3 days in Havana

Havana speaks to the imagination. A city lost in time filled with music and mojitos, La Habana was always on my bucket list. Now that Cuba is finally starting to open up, I thought it would be the perfect time to go discover Havana’s dilapidated but oh so alluring streets, now filled with an unprecedented choice of paladares (privately owned restaurants) and casas particulares (room rentals in private homes).

Highlights

  • wander around the UNESCO world heritage site of Old Havana
  • travel in all sorts of vintage cars
  • music and cocktails galore
  • sample Cuba’s newfound culinary flair in quirky restaurants

There is plenty of choice for places to stay in Havana, besides the big hotels you can now also book casas particulares on Airbnb. We stayed at this great place on the border between Centro Habana and Vedado. The top floor apartment is tastefully furnished, spacious and clean and with an amazing view over the Malecon, with, as a very welcome bonus, a refreshing sea breeze. There are not many sights close by, but it’s strategically placed between Havana Vieja and Vedado and you’ll have the luck of driving over stunning Malecon every time you leave or come back!

Day 1: Habana Vieja classics

There are not many must see sights in Havana, it’s all about strolling around and taking in the atmosphere. This itinerary can help give you some ideas, but in Havana it’s all about improvisation! Strangely enough, considering the mid-day heat, most places open only around 10 a.m. Still, it is worth getting up early while it’s still fresh.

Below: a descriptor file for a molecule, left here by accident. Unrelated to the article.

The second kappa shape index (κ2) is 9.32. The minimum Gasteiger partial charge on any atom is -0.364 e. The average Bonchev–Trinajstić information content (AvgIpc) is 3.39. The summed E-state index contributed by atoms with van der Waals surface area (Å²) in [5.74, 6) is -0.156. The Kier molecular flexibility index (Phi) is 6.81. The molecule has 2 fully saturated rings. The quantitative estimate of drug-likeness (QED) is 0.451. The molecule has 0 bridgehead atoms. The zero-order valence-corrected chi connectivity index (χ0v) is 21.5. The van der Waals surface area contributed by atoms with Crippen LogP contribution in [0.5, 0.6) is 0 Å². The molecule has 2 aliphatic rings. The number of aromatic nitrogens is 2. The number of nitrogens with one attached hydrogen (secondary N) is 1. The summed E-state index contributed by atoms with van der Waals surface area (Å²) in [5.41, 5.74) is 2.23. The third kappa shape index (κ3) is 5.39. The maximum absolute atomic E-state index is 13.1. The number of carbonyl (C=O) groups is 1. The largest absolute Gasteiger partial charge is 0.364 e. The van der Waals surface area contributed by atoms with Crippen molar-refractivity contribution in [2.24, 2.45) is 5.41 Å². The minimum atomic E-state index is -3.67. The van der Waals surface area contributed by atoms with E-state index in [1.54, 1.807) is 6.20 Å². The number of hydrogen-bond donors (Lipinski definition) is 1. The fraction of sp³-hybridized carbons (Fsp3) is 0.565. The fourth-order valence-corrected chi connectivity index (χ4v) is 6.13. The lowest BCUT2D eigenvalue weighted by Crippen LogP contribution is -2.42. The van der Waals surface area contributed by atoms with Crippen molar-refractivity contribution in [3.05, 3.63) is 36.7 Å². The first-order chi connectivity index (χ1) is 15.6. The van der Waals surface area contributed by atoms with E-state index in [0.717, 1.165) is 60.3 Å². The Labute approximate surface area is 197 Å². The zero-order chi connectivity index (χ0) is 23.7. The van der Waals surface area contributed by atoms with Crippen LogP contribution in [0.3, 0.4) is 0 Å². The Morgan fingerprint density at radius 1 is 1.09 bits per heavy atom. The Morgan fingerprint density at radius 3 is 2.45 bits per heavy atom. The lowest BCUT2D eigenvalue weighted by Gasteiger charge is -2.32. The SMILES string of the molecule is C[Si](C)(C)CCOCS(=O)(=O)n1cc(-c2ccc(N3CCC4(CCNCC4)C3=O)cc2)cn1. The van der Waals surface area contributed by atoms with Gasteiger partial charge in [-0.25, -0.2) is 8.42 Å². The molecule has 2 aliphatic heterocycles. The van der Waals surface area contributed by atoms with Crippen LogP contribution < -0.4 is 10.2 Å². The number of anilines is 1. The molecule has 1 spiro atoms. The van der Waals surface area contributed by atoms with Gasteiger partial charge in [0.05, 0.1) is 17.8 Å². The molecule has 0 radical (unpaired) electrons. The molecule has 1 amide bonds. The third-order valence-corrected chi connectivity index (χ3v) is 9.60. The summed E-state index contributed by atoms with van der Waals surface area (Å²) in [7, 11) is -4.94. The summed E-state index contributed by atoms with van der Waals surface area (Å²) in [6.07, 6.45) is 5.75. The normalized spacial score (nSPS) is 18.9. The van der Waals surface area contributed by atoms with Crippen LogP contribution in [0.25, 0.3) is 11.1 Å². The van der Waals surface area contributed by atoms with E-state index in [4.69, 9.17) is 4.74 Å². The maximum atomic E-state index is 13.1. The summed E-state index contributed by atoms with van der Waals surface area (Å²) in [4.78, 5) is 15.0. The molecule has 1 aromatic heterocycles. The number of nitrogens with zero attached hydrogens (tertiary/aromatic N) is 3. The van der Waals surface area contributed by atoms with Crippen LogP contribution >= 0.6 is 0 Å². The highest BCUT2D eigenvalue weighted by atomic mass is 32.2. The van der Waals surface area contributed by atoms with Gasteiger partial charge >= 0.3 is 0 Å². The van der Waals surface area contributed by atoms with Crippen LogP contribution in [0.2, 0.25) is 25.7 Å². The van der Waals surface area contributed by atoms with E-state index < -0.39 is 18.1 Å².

Start your first day in Havana in the old quarter of Habana Vieja. Grab a taxi and ask them to drop you off as close as possible to Plaza de la Catedral (cars can’t go into the old town). I tried to take as many different types of vintage car as possible, from the rickety collective taxis that you share with others, mostly Habaneros, going in the same direction, to freezing air-conditioned limos (only slightly less rickety). The only vehicle I don’t recommend are the rickshaw-like coco taxis, they have a meter but end up being much more expensive than any other type of transport.

Habana Vieja has four main squares. Start at the Plaza de la Catedral before continuing to nearby Castillo de la Real Fuerza (and its small but well-presented museum) and Plaza de Armas. From here, take any of the smaller streets, it is practically impossible to get lost and there are beautiful buildings all over. You will probably come across the other plazas as if by accident (do bring a map or download a google map for use offline, just in case). When on Plaza de San Francisco de Asis, check what concerts are held at the homonymous Basilica during your stay and get tickets if anything catches your interest.

From Plaza Vieja, the final square, it’s a straight line back towards Plaza de la Catedral. Here you can have a lunch of tasty ropa vieja (shredded beef in a spicy sauce) at Dona Eutimia (Callejón del Chorro No 60c, +535 2706433) followed by a look at the artworks at Taller Experimental de Grafica at the end of the alley.

In the heat of the afternoon, seek refuge in air-conditioned El Floridita, a short walk away. This bar made famous by Hemingway is a bit of a tourist trap, but it looks like a movie set and the daiquiris are delicious.